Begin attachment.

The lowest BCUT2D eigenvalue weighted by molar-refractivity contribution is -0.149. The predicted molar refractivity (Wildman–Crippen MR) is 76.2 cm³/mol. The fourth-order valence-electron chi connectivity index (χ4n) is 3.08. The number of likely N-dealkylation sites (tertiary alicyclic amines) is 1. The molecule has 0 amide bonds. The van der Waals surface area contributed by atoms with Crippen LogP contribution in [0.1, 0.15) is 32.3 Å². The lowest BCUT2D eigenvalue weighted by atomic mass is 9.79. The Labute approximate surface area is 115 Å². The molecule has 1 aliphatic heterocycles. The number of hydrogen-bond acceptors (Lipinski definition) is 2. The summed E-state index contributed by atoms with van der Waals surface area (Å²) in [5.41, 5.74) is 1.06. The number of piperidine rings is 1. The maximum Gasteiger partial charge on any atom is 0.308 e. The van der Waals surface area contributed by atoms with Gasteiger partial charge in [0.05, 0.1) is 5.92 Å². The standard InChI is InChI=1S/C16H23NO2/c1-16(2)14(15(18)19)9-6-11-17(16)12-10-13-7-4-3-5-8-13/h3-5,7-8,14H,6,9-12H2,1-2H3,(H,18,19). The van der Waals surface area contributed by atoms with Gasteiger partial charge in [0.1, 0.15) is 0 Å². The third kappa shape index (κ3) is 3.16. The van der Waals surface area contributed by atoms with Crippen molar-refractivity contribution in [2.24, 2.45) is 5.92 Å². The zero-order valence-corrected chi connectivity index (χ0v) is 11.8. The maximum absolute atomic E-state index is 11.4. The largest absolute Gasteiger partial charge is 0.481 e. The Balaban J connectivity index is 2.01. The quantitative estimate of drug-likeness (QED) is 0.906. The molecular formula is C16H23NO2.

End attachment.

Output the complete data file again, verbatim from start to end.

The lowest BCUT2D eigenvalue weighted by molar-refractivity contribution is -0.149. The predicted molar refractivity (Wildman–Crippen MR) is 76.2 cm³/mol. The fourth-order valence-electron chi connectivity index (χ4n) is 3.08. The number of likely N-dealkylation sites (tertiary alicyclic amines) is 1. The molecule has 0 amide bonds. The van der Waals surface area contributed by atoms with Crippen LogP contribution in [0.1, 0.15) is 32.3 Å². The lowest BCUT2D eigenvalue weighted by atomic mass is 9.79. The Labute approximate surface area is 115 Å². The molecule has 1 aliphatic heterocycles. The number of hydrogen-bond acceptors (Lipinski definition) is 2. The summed E-state index contributed by atoms with van der Waals surface area (Å²) in [5.41, 5.74) is 1.06. The number of piperidine rings is 1. The maximum Gasteiger partial charge on any atom is 0.308 e. The van der Waals surface area contributed by atoms with Gasteiger partial charge in [0.05, 0.1) is 5.92 Å². The standard InChI is InChI=1S/C16H23NO2/c1-16(2)14(15(18)19)9-6-11-17(16)12-10-13-7-4-3-5-8-13/h3-5,7-8,14H,6,9-12H2,1-2H3,(H,18,19). The van der Waals surface area contributed by atoms with Gasteiger partial charge in [0.1, 0.15) is 0 Å². The third kappa shape index (κ3) is 3.16. The van der Waals surface area contributed by atoms with Crippen molar-refractivity contribution in [2.24, 2.45) is 5.92 Å². The zero-order valence-corrected chi connectivity index (χ0v) is 11.8. The maximum absolute atomic E-state index is 11.4. The largest absolute Gasteiger partial charge is 0.481 e. The Balaban J connectivity index is 2.01. The quantitative estimate of drug-likeness (QED) is 0.906. The molecular formula is C16H23NO2.